Observation: Over the last two centuries, many scholars and sections of the media have approached Islam as if it were a bounded entity, radically separate from its environment and neighbors. At the same time, political Islamists and certain Muslim intellectuals have presented Islam as exceptional, a unique human experience that is fundamentally incomparable to other religious and cultural traditions. In a universalizing vein that has been exacerbated since the events of September 2001, both apologists and critics have argued that there is but a single, monolithic, transnational (“true”) Islam. Such universalism obscures the world of real Muslims and the shapes Islam takes in each regional, ethnic, and linguistic community and state. As several nations in the Middle East are convulsed by political change (the so-called Arab Spring), what it means to be a Muslim, and what Islam means in the present day are constantly being negotiated. Equally, the idea that Muslim-majority societies are uniquely at odds with democracy, human rights, and gender equality has come under serious strain. Our thesis suggests that the history of Islam is a history of local innovations by Muslims in response to their surroundings. Instead of looking at the history of Islam as a singular monolith, we propose to investigate how Muslims have made Islam their own wherever they live.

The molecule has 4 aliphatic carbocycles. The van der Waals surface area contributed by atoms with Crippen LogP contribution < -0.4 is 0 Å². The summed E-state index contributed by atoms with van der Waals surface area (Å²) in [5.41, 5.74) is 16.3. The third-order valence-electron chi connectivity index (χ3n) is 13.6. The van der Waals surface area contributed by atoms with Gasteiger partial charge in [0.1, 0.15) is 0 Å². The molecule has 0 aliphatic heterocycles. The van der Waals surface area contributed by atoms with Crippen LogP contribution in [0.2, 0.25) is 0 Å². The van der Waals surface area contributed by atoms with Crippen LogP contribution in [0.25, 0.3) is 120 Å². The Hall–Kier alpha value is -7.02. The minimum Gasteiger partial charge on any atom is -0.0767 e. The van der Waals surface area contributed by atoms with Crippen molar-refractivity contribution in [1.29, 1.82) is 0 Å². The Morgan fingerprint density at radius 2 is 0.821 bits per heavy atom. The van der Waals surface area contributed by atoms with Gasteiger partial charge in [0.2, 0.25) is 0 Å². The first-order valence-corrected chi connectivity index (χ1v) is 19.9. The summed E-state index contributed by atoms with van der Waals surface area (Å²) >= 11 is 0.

Proposition and Strategy. The concept of challenging the exceptionalism of Islam is hardly novel; indeed, we would argue that we in the academy tend to do this on a routine basis by virtue of the fact that we ground our studies historically, whether in the realms of politics and power, or in literatures and theologies. But what is not emphasized—and what this project would seek to address directly—is the symbiotic nature of the various Islams as they have developed historically in different environments. While Islam is always local and takes its local shape through negotiations with other actors in multi-ethnic and multi-religious communities, the metaphor of symbiosis takes us beyond simple and imprecise notions of “influence” or “interaction” into a different conceptual world. Our aim is to turn away from models of essence and origin and their attendant search for static characterizations. Instead, we seek to focus on a heuristic of process. We are more interested in the procedures that ‘do Islamic religion’ than we are in settling the boundaries of what constitutes Islam and Muslims. We thus turn toward the complex encounters—historically and culturally grounded—that make up a history that is Islamic (not a history of Islam). Likewise, we focus on the experiments that have constituted participation in the multitude of Islamic traditions, in other words, the ongoing strategies that together generate the practices of Muslims. Here ‘history’ and ‘tradition’ are animated with a dynamism and flow, not from a recoverable center or origin, but locally in response to constantly evolving realities. Islam is in this sense constantly being invented and re-invented. In these procedures and processes, we are not seeking to identify a fixed mechanism that Muslims inevitably put into play; the experience of Islamic history itself becomes a series of locally-determined strategies, all of them unique yet fully Islamic, the strategies and practical procedures by which Islamic worlds are created, the ways Muslims experience the world. By refusing to reduce these activities to normative, ‘orthodox’, or essentialized notions of religion, we thus undo the notion of Islamic exceptionalism.